When the shepherd embraces his flock
POPE Francis tweeted on Sunday: “I am near in prayer to the dear people of the Philippines who are suffering because of the destruction, and especially because of the flooding caused by a strong typhoon. I express my solidarity to the poorest families and those who are doing all they can to help them.”
The Pope’s reaching out reminds us of his flying to Tacloban on Jan. 17, 2015, to say mass for an estimated 160,000 devotees, some of them weeping, huddled before a makeshift altar near the airport whipped by stormy winds and rain.
Saying mass with a yellow plastic poncho over his vestments, the Holy Father comforted the survivors of category-5 typhoon Yolanda (Haiyan) that killed about 6,300 people 14 months earlier in that general Visayan area.
“I would like to tell you something close to my heart,” Francis said, putting aside his prepared homily, “When I saw from Rome that catastrophe, I felt I had to be here. On those very days I decided to come here. I am here to be with you. Perhaps a little late, I have to say, but I am here.”
More than his words, there was the powerful message of the Pontiff’s presence, of his being with those in distress.
The world saw on TV the moving picture of the shepherd embracing his troubled flock. This is the same message of empathy that many sectors have been reiterating, some in social media, after two successive storms ravaged an utterly unprepared Luzon.
The Pope’s tweet, sent after praying the noonday Angelus with pilgrims in St. Peter’s Square, reflected the views of Filipino prelates stressing the need for more government assistance.
Fr. Antonio Labiao, Caritas Philippines executive director, said: “We urge our government to seek help from the international community. We cannot do this alone. It is imperative that we leave no one behind. Let us all help each other. Let us save everyone. Every second counts. Every life matters.”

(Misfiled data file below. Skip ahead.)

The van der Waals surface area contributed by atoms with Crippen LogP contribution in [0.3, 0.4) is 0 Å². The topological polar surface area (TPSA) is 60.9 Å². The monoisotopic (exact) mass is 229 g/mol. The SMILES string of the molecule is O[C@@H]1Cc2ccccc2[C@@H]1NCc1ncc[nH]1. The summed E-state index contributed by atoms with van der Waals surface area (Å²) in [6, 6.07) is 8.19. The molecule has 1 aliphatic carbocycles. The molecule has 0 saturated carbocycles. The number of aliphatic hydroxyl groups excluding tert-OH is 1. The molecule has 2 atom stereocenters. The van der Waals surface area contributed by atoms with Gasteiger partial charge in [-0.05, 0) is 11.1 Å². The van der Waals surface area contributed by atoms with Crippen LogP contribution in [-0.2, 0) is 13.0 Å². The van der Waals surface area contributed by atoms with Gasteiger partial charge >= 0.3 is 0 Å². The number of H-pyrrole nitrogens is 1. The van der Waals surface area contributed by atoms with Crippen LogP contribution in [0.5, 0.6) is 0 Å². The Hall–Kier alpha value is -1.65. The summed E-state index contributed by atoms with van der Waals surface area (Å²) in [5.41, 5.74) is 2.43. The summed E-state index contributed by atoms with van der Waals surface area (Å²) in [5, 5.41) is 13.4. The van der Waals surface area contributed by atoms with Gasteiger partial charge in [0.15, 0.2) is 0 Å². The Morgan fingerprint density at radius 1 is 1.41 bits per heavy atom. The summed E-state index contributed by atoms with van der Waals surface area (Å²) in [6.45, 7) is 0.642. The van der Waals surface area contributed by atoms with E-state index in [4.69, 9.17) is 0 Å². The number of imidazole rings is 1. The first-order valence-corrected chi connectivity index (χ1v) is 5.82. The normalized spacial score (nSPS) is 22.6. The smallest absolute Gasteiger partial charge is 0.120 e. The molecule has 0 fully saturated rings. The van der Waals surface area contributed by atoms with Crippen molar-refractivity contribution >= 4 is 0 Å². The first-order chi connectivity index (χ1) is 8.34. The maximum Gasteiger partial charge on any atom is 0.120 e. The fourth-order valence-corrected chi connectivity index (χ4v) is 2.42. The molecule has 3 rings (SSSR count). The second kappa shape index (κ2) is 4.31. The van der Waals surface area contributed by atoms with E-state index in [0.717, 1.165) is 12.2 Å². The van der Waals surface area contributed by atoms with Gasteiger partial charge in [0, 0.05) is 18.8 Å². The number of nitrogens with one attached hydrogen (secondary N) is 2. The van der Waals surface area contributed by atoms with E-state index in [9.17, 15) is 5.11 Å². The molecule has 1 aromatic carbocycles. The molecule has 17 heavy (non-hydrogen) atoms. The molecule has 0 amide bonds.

On Sunday also, President Duterte and Vice President Leni Robredo visited separately the areas devastated by typhoon “Ulysses”. The storm left at least 67 dead, displaced thousands, and destroyed billions of pesos worth of public structures, private properties, and crops.
The two top leaders went around – the President meeting officials and viewing from the air the flooded areas, and the Vice President distributing relief goods and talking to victims on the ground – but their paths did not cross.
Meeting Cabinet members and local officials in Tuguegarao, the President said: “I assure our fellowmen here that the government will continue its rescue operations until all families are saved, all casualties and missing persons have been accounted for, and all affected individuals and communities have received relief and other assistance.
“To my countrymen here in Cagayan Valley, rest assured we are working hard to rebuild your lives after these calamities. We know your anguish and we will respond with urgency.”
Robredo was in Cagayan hours before Duterte. “This is not a race,” she said when a reporter noted that she arrived ahead of the President. She and her team have been helping calamity victims since Friday after Ulysses struck Nov. 11.